President Donald Trump’s Twitter account often gives Americans an unfiltered look at the Commander-in-Chief’s thoughts. Trump’s tweets regularly generate headlines on their own, and when his account briefly disappeared for about 10 minutes back in November, the popular social network stood still.

On Wednesday, a federal judge in New York ruled that Americans have a constitutional right to see the president's tweets. Judge Naomi Reice Buchwald decided that Trump infringed upon First Amendment rights by blocking users who were critical of his policies on Twitter.

The decision came more than two months after Buchwald recommended that Trump merely mute those whose tweets bother him rather than block them. She presided over the case, which was prompted by a lawsuit filed by Columbia University’s Knight First Amendment Institute.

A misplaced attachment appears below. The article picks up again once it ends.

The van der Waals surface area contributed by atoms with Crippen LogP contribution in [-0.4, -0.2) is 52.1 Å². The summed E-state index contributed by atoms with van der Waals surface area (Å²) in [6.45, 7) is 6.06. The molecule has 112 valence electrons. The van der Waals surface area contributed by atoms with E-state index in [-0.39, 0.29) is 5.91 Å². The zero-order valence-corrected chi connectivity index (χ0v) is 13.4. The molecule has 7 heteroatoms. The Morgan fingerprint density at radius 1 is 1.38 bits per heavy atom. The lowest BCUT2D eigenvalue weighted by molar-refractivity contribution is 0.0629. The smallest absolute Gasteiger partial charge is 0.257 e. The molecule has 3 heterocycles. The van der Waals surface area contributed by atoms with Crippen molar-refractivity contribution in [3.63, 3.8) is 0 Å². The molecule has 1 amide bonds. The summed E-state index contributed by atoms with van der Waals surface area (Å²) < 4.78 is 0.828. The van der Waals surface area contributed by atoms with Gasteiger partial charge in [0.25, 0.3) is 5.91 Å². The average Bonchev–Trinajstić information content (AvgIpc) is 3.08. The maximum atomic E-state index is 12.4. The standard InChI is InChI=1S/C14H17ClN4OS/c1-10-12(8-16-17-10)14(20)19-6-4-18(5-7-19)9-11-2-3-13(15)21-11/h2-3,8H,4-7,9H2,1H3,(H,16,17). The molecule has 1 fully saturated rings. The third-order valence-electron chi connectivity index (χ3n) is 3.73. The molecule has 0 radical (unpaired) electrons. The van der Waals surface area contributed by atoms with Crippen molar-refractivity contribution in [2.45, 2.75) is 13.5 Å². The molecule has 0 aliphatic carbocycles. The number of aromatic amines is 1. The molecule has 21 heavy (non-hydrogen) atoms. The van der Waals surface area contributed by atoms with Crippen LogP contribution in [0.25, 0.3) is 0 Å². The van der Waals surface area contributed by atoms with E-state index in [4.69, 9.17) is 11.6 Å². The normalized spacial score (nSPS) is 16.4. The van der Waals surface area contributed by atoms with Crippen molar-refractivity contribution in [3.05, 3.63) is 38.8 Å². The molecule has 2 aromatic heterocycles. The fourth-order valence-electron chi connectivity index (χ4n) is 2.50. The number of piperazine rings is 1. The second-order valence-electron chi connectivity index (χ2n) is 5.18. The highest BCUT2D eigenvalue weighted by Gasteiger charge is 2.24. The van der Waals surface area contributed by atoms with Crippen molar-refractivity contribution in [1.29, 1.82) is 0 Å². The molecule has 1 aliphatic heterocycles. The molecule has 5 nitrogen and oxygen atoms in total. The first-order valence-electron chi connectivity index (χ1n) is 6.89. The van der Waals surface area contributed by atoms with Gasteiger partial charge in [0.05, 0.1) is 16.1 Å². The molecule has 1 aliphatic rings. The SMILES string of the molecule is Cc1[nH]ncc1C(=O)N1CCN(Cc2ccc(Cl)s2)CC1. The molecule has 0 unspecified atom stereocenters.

The Knight Institute posted Buchwald’s written decision in full Wednesday.

The group’s case was always predicated on the idea that Trump’s tweets, moreso than any other user of the platform, are a matter of public interest. In their view, anyone who was blocked from seeing them was missing out on important public discourse.

Buchwald agreed, ruling in favor of the Knight Institute.

“While we must recognize, and are sensitive to, the president’s personal First Amendment rights, he cannot exercise those rights in a way that infringes the corresponding First Amendment rights of those who have criticized him,” Buchwald wrote.

The lawsuit was filed on behalf of seven Twitter users who were blocked by the president for tweeting messages at him that were critical of his policies. The @realDonaldTrump account at the center of the case has been Trump’s personal online soapbox for several years, generating ire long before he was even a presidential candidate.

The ruling could set an interesting precedent for the Twitter accounts of other public officials and highly visible figures who are active on the platform. trump A federal judge ruled Donald Trump can no longer block critics on Twitter. Trump walks along the south driveway before departing the White House May 23, 2018 in Washington, DC. Photo: Chip Somodevilla/Getty Images